Max Planck Society backs CRISPR crops, rejects human germline editing

| October 16, 2019
gene editing plants
This article or excerpt is included in the GLP’s daily curated selection of ideologically diverse news, opinion and analysis of biotechnology innovation.

As an organization of basic research, the Max Planck Society bears a special responsibility for the use of new scientific techniques for the benefit of humans and the environment. The Ethics Council of the Max Planck Society has therefore prepared a discussion paper [in German] on so-called genome editing, which highlights the potentials and risks of this method.

In the paper, the Ethics Council concludes that the various uses of the technology in plant breeding, medicine or pest control bring their own ethical issues. These must be answered individually. For example, the Max Planck Society is aware of the implications of inheritable artificial mutations, such as those caused by genome editing of germ line cells. For the time being, therefore, it will not conduct any research on the genetic modification of germline cells. Instead, [the society] wants to participate in the discussion based on the latest scientific findings and the development of international standards.

Detlef Weigel of the Max Planck Institute for Developmental Biology explains in the chapter on Genome Editing of Plants that the technology can produce new plant varieties that are more resistant to herbicides …. The paper concludes that genome-edited crops should not be covered by the EU’s GMO [rules] if the changes due to genome editing are indistinguishable from natural mutations.

No change in the germline

According to the technology Stefan Mundlos and Hans Schöler, the technology also has great potential for medicine. For example, the correction of pathogenic mutations in blood cells could cure leukemia patients. In contrast to the genome editing of such ordinary body cells, the Max Planck Society rejects the alteration of germ line cells under the current conditions. Not only have various security concerns not been resolved – the health of patients would also need to be controlled over several decades to rule out side effects in future generations.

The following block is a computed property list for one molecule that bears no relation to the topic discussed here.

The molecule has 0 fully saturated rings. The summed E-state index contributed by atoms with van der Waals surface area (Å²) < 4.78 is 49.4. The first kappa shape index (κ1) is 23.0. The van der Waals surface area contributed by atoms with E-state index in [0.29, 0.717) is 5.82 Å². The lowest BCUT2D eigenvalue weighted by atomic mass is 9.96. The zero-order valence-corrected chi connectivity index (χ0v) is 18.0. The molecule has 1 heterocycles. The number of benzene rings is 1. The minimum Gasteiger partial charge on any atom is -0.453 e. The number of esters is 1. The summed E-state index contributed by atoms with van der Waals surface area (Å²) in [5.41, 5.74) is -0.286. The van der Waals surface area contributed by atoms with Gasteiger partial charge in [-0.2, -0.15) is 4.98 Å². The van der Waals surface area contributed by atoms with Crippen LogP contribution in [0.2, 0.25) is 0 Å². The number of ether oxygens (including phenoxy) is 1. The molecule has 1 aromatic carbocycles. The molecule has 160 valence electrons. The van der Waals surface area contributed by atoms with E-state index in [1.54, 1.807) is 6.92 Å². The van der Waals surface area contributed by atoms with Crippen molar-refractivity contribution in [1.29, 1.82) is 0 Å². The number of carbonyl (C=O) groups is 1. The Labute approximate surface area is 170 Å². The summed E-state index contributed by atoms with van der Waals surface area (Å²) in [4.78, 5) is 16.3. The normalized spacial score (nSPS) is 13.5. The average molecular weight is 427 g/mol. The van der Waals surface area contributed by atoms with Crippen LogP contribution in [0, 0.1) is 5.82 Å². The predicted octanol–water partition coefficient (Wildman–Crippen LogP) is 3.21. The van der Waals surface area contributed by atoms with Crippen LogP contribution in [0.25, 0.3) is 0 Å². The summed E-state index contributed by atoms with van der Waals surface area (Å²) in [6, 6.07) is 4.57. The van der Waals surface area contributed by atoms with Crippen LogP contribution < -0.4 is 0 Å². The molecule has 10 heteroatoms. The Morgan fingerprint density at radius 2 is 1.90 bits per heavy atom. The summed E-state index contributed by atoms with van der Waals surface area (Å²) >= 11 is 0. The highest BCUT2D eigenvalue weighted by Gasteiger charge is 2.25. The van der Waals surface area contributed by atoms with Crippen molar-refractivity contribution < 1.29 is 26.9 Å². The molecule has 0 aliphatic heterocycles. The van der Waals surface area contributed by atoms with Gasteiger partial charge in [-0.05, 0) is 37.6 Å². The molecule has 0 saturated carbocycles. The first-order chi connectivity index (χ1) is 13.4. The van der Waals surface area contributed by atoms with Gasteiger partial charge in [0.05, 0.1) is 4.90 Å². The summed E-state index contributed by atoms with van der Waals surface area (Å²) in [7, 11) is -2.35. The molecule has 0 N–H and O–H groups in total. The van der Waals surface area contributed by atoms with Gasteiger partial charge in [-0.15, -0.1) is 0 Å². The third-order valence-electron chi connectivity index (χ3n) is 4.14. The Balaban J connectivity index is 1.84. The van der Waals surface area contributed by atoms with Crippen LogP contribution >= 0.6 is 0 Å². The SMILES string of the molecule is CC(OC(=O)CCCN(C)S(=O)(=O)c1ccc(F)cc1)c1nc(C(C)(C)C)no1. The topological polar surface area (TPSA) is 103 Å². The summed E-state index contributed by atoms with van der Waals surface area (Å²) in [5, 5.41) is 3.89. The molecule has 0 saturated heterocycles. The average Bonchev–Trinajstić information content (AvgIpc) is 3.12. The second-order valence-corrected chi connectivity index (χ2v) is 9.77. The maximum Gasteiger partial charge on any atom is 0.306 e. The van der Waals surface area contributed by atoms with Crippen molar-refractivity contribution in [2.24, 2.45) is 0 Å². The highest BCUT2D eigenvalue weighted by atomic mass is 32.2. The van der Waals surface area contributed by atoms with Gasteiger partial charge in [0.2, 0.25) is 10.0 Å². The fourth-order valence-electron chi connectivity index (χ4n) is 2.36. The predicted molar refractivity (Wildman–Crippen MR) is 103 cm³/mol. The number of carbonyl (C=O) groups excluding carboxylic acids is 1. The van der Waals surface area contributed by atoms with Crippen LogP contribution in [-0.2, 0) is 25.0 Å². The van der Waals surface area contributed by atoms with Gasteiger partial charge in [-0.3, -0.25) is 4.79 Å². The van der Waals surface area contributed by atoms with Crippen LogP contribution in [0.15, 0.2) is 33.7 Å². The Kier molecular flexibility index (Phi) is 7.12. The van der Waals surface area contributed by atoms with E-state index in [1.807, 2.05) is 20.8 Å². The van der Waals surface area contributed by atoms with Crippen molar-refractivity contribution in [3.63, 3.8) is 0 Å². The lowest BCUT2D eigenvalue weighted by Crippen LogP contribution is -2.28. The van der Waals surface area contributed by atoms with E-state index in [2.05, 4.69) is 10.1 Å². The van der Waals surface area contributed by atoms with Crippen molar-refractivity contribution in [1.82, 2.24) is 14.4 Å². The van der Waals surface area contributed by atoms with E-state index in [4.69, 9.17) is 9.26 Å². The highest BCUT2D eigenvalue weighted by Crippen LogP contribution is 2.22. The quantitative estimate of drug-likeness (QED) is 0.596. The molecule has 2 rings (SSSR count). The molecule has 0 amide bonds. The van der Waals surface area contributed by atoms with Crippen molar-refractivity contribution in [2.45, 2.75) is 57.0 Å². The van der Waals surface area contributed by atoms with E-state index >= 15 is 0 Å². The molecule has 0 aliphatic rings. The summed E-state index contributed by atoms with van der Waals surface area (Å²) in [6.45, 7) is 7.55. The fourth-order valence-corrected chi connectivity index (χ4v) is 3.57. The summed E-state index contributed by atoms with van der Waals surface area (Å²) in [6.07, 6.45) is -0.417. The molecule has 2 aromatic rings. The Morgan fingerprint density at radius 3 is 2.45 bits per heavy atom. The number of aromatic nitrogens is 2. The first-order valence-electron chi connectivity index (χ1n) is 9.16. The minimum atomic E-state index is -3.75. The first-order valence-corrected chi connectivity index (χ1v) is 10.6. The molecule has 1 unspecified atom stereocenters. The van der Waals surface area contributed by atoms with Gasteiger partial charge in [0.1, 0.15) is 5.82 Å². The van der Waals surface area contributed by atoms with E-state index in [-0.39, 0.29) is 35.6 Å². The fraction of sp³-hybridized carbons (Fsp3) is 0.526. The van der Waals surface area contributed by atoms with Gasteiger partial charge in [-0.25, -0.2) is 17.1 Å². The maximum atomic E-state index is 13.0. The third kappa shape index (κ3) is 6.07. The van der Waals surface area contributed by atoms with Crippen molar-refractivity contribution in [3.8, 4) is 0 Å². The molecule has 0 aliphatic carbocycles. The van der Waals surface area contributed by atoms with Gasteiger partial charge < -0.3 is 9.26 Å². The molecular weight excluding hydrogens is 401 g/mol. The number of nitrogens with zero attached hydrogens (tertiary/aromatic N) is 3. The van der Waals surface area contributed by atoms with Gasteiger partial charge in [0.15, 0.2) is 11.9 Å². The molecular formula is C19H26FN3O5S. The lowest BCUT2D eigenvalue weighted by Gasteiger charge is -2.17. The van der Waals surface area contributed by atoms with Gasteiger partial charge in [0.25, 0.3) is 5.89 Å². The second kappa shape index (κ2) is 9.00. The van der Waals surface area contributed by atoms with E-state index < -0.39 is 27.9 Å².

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The Ethics Council doubts in its paper that a voluntary commitment by the scientific community to suspend germ line experiments for the time being would solve these problems. Not every scientist will feel bound to such a moratorium. In addition, violations would hardly be punished.

Concerns about Gene Drive

Similarly, the scientific and ethical questions about the use of the so-called gene-drive technology using genome-edited insects are not easy to answer. Although the technology can contribute to the control of diseases and pests, problems are the lack of dispersion control and the lack of opposition of the people living in the affected regions.

So far, there are no national or international laws that could protect against misuse of research results on genome editing. Silja Vöneky from the University of Freiburg therefore advocates a state supervisory authority or an international committee that can assess risky experiments on a broad basis.

[Editor’s note: This article was published in German and has been translated and lightly edited for clarity.]

Read full, original article: Max Planck Society rejects interference with the human germline

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